For too long, we’ve acted as though the officers of Christ’s church were Justices of the Peace, marrying people who have no accountability to the church, and in many cases were forbidden by Scripture to marry. Just because we don’t have two brides or two grooms in front of us, that doesn’t mean we’ve been holding to biblical marriage.

Russell Moore would not and could not admit it, but his ideas as they pertain to marriage seem to be veering dangerously close to a sacramental definition. Many may say “there are no sacraments in the Bible!” but we know that isn’t so. The latin word sacramentum is merely a translation for the Greek word for mystery, which appears all over the place in the New Testament. In the context of marriage the most prominent place to find it is Ephesians 5:32. The Douay-Rheims translation is probably the most blunt, and renders Ephesians 5:25-32 in this way:

Husbands, love your wives, as Christ also loved the church and delivered himself up for it: That he might sanctify it, cleansing it by the laver of water in the word of life: That he might present it to himself, a glorious church, not having spot or wrinkle or any such thing; but that it should be holy and without blemish. So also ought men to love their wives as their own bodies. He that loveth his wife loveth himself. For no man ever hated his own flesh, but nourisheth and cherisheth it, as also Christ doth the church: Because we are members of him, body, of his flesh and of his bones. For this cause shall a man leave his father and mother: and shall cleave to his wife. And they shall be two in one flesh. This is a great sacrament: but I speak in Christ and in the church.

Allow me to posit the idea that at least part of the reason for this “divorce culture” that Russell Moore laments is that marriage is not viewed in any way as sacramental in American life, and certainly not in most American churches, and so it is normal that many people will be married, remarried, and married again (and in a few cases, again and again and again)! This despite the fact that none other than Jesus Christ said that one who divorces and remarries commits adultery and causes their partner to do the same. Yet many a preacher will officiate at second, third, even fourth marriages without checking histories or batting an eye.

The one one great exception to this broad acceptance of a culture of family disintegration has been the Holy Catholic Church. Yes, there are many people in our pews who have undergone civil divorce, but there is no sin in civil divorce because in the eyes of God, a person isn’t any less wed the day after their civil divorce than the day they were before it. If circumstances necessitate that two people can’t live under the same roof any longer, a civil divorce may be necessary for the equitable division of property or even the welfare of any minor children. In the eyes of God, however, that couple are still man and wife. Neither is free to marry someone else or live in a married relationship with anyone else, as they have a spouse.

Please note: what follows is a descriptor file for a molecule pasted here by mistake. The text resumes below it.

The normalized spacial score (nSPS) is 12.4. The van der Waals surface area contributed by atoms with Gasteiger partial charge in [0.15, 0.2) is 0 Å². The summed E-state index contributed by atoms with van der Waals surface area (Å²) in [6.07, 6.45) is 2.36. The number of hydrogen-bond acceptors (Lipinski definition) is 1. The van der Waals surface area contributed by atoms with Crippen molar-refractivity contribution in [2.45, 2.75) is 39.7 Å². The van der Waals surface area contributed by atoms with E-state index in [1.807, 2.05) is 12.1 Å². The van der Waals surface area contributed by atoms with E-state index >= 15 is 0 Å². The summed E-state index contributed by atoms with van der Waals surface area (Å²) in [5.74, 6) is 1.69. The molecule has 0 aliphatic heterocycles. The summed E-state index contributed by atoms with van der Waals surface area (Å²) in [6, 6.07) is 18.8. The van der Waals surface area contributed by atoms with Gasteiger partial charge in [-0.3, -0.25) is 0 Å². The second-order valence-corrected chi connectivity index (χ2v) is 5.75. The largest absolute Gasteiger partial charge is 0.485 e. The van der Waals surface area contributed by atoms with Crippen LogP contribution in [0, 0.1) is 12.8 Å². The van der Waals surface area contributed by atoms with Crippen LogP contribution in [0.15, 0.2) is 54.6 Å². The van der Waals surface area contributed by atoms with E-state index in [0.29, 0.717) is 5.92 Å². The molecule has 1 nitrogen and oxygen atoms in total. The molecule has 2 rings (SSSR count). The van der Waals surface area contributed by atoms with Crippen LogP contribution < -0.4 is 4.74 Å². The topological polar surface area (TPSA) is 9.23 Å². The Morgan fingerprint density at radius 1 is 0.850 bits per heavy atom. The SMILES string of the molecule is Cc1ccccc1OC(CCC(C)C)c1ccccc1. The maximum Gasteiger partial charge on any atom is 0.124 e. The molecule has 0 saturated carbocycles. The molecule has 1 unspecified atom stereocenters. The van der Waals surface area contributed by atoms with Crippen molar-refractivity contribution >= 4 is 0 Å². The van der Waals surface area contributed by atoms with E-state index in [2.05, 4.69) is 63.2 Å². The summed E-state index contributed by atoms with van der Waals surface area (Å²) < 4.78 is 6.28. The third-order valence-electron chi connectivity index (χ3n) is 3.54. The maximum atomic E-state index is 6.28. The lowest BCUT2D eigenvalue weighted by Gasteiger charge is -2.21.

There are people in the Church who are married a second time in the eyes of the civil law, but not in eyes of the Church. This is usually because there was a legitimate defect in their previous relationship that rendered those previous nuptials null. An annulment is not “Catholic divorce,” because an annulment says that a previous nuptial union was never valid and did not exist to begin with. Some common reasons for an annulment might be if a couple, or one party or the other was too young (under 18 usually) to fully understand the consequences of marriage/matrimony, or if one party or the other can prove that vows were taken under duress, and without full consent or free will of both parties, or if it can be proven that one party or the other did feign their vows wilfully at the time they were taken. There are other canonical grounds, of course, but annulments are not, generally speaking, easy to obtain and those who attempt to obtain one must have great faith and patience. The tribunal may grant a declaration of nullity, or it may deny one depending on the case (the tribunal always tries to weigh on the side of mercy whenever possible). The most famous annulment case in history was one where the petition, which reached Rome, was ultimately denied. In that case, King Henry VIII decided that he would rather declare himself head of the Church of England so that he could abandon his  lawful wife rather than accept the Church’s verdict and God’s law.

It is little wonder that according to many surveys taken over the last decade, Catholics who are frequent Mass attenders are among the least likely segments of society to experience divorce (the rate is still too high). Not only are those people trying to put Christ at the center of their life, but they are clearly trying their best to live a sacramental life centered on the Eucharist and understanding that they are to live Matrimony as a sacrament. An outward and visible sign instituted by Christ to confer God’s grace upon those who receive it.

It has been said by certain proponents of the redefinition of marriage that our society seems to be undergoing that heterosexual people haven’t been too successful at marriage in recent years, so why not let “gays” give it a try. While I believe this argument is specious for various reasons, it does contain a grain of truth. The secular world sees that many so-called Christians and other people of faith making a wreck of marriage, indeed the Southern Baptists, the largest Protestant ecclesial community in the country, also has a divorce rate seen to be among the highest, which their own leaders rightly admit is a scandal. The world looks at the way we have all made a wreck of marriage as a society, and the world says “this is a sham.”

In humility, and understanding that neither I nor my neighbor in the pew is perfect, I might humbly suggest to Russell Moore and to our Baptist friends and neighbors that the beginnings of a rebirth of respect for Holy Matrimony might begin with a very serious study of sacramental theology.